Getting Rid of a Second Mortgage
If a person has a first mortgage and a second mortgage, he or she can possibly get rid of their second mortgage, or as bankruptcy calls it, strip the second mortgage through a lien strip. This is available in three instances:
- When the payoff balance of the 1st mortgage or other senior mortgages is more than current fair market value of the property
- When all owners (individuals on title) of the property are filing, (Cannot strip off a mortgage as to non-filing owners)
- When debtors have solid and feasible Chapter 13 case
To strip a mortgage, there are necessary documents your bankruptcy attorney will need. You will need to acquire, prior to filing your Chapter 13 case, a payoff statement, mortgage statements, original notes and Deeds of Trust (you can get these from your county recorders office typically online), property tax statement, and title search or county property ownership records. If you have home owners association dues and assessments, this information will need to be provided as well.
The value of your home must be the current value as of the date your Chapter 13 is filed, not when you bought your home. Values can be determined through online websites, county tax value, comparative market analysis, or an appraisal. An appraisal is best, but other values are sufficient.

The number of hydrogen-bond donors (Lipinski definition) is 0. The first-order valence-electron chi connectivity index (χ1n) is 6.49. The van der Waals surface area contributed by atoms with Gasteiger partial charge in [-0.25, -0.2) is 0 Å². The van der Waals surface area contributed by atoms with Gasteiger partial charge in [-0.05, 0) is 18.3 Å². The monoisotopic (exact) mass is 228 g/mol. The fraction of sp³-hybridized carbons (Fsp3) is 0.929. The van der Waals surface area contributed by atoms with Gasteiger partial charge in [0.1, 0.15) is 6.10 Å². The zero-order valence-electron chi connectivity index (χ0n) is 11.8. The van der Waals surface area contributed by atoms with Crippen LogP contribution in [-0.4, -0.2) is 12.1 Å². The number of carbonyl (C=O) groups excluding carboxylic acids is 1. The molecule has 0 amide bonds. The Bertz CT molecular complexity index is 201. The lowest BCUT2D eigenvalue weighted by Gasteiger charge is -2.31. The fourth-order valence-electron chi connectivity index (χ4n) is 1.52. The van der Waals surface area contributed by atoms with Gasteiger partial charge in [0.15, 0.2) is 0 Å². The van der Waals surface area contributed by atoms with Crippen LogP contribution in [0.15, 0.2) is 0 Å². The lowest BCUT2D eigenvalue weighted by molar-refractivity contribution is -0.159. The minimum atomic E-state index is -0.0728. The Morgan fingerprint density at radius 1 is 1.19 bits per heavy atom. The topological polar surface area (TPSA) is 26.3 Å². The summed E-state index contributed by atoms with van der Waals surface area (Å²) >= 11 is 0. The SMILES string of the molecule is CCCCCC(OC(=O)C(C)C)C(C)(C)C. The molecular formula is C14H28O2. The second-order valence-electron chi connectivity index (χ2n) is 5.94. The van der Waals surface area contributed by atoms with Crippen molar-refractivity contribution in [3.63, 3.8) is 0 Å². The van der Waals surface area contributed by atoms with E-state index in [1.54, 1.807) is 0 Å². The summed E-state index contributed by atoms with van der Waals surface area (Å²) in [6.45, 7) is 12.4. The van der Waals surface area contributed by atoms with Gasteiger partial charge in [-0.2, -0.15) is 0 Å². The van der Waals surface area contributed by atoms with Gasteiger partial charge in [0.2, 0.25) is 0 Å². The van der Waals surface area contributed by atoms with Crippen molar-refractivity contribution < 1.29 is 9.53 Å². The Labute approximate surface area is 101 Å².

Once the above documents are submitted to your Chapter 13 bankruptcy attorney, he or she can then proceed with filing an adversary proceeding in your Chapter 13 case. You must be filing a Chapter 13 case to strip your second mortgage. The adversary proceeding is a lawsuit filed against your second mortgage company claiming that it does not have a security interest in the subject property because the first mortgage secures the complete value of the property.
This lawsuit must be served upon the mortgage company and allow time to answer the complaint. If no answer is received, then a person gets an automatic judgment in their favor. However, this does not complete the stripping of the mortgage. A person must complete all payments of their Chapter 13 bankruptcy for the junior mortgage to be considered stripped.
A person cannot file a lien strip on a home that has been foreclosed.
If you have questions about getting rid of a second mortgage through bankruptcy, please contact us. Our experienced Seattle, WA bankruptcy attorneys would glad to let you know if bankruptcy is right for you.